USA TODAY Sports columnist identifies 2 primary coaching candidates for LSU basketball

It’s rare for a team to find itself looking for a head coach with the backdrop of an NCAA Tournament run, but that’s exactly the situation LSU is in after firing Will Wade ahead of Selection Sunday.

While the focus in the coming days will (and should) be on the athletes and what they’re doing on the court as they head to Milwaukee for the first round, much of the conversation in the coming weeks will center around the search to replace Wade.

USA TODAY Sports columnist Blake Toppmeyer has two candidates in mind for the job, and both would give athletics director Scott Woodward the chance to dip back into his Texas roots, where he wooed power conference coaches away in football and basketball at Texas A&M with Jimbo Fisher and Buzz Williams.

The first candidate is one that would make a lot of sense but could be a nonstarter for reasons other than Xs and Os.

Houston’s Kelvin Sampson may be 66-years-old, but there are few coaches as accomplished. He has two career Final Four appearances with two different teams, and he has a winning record on his career in the NCAA Tournament at 19-16.

But if you’re waiting for a catch, here it is: Sampson would come with more than a little baggage. He’s run afoul of the NCAA in previous stops at Oklahoma and Indiana, receiving a five-year show-cause penalty after his time with the latter. He spent that time as an assistant coach in the NBA before returning to the college game in 2014.

Here’s Toppmey’s take on Sampson’s strengths – and limitations – as a candidate.

Viewed through today’s lens, Sampson’s transgressions don’t seem so bad anyway. It’s not as if he operated or arranged easy money for recruits. Sampson’s cheating featured impermissible text messages and phone calls to recruits. Sampson has a good thing going at Houston, where his salary di lui is $ 3.1 million. He enjoys sturdy backing from billionaire booster Tilman Fertitta, the Houston Rockets owner who is the chair of the UH System’s board of regents. Sampson’s son, Kellen, is Houston’s coach-in-waiting.

Look, I’m not here to moralize about the NCAA’s overly bureaucratic and often ridiculous rules. Do I think that Sampson’s improper contact with recruits is representative of some moral failing? Of course not.

Given his current salary and the fact that there’s a succession plan in place, it would make a lot of sense for him to jump to the SEC, even though his Cougars program is set to join the Big 12 at some indeterminant point in the future.

But it’s not about that. The fact remains that this is an LSU program that found itself embroiled in one of the biggest college basketball scandals in recent years. Sanctions from the NCAA are almost certainly coming down the pipeline, and hiring a coach who was previously banned by that same body for a time would be an interesting choice, to say the least.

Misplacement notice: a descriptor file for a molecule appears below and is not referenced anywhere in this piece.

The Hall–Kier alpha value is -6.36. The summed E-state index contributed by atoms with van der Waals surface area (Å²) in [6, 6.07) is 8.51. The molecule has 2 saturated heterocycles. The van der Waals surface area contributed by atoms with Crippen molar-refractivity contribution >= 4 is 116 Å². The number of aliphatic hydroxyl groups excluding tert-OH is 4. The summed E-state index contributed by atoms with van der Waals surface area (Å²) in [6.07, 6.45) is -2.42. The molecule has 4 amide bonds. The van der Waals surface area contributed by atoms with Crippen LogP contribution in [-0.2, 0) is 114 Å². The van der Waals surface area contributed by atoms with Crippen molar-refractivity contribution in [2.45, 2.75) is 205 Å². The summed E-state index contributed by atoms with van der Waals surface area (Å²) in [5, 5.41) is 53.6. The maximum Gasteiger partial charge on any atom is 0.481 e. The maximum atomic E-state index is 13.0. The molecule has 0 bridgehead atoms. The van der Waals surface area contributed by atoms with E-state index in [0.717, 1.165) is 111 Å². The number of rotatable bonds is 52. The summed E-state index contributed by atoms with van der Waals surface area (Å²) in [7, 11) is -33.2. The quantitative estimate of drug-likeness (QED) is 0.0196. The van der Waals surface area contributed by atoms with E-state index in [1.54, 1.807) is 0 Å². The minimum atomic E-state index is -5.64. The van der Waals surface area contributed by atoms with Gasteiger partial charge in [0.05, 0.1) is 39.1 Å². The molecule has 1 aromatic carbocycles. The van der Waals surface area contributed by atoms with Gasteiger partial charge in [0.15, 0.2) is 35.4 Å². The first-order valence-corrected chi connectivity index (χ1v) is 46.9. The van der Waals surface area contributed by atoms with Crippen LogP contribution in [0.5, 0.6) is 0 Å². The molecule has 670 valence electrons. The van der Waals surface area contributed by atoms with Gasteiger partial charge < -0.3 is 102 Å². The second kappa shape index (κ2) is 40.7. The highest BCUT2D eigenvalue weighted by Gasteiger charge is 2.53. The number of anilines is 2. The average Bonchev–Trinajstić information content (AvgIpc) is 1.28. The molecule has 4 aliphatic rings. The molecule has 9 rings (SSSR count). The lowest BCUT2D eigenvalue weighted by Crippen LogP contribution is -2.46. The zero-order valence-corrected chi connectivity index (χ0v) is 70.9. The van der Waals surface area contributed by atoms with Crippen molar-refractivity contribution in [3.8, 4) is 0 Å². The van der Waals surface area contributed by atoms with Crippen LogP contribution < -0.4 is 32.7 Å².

I’m willing to go out on a limb and say that Woodward will not be targeting a coach with a prior history of NCAA sanctions. Especially with so many intriguing coaches without a rap sheet. So, assuming Sampson is off the list, who else does Toppmeyer think the Tigers will go after?

If we’re sticking with the Texas theme, why not opt ​​for a reunion? Woodward hired Williams away from a good job once, and he could potentially do it again, per Toppmeyer.

Williams curiously gravitates to programs with little pedigree. He went from Marquette to Virginia Tech to Texas A&M. The Aggies narrowly missed earning an NCAA bid this year in Williams’ third season. His best success di lui came at Marquette, which he led to five straight NCAA Tournament appearances, including an Elite Eight. If Williams desires a Final Four for his mantle, he’d have a better shot achieving that at LSU. Texas A&M is one of six SEC programs to never reach a Final Four.

Woodward obviously liked Williams enough to bring him to College Station, and he at least was interested in bringing Fisher to Baton Rouge as well. Williams isn’t the most accomplished candidate, though he does have a wide range of experience.

It’s clear that Woodward approaches these searches looking to land a big name. At LSU, he’s already hired Brian Kelly away from Notre Dame in football, Jay Johnson away from Arizona in baseball and Kim Mulkey away from Baylor in women’s basketball.

He will almost certainly shoot for a similar caliber hire for a Tigers men’s basketball program that doesn’t have the pedigree of some other schools in the conference but are quickly rising. If Woodward makes the right hire, the school could be poised to capitalize on the positive aspects from Wade’s tenure.

List

Potential candidates to replace Will Wade at LSU

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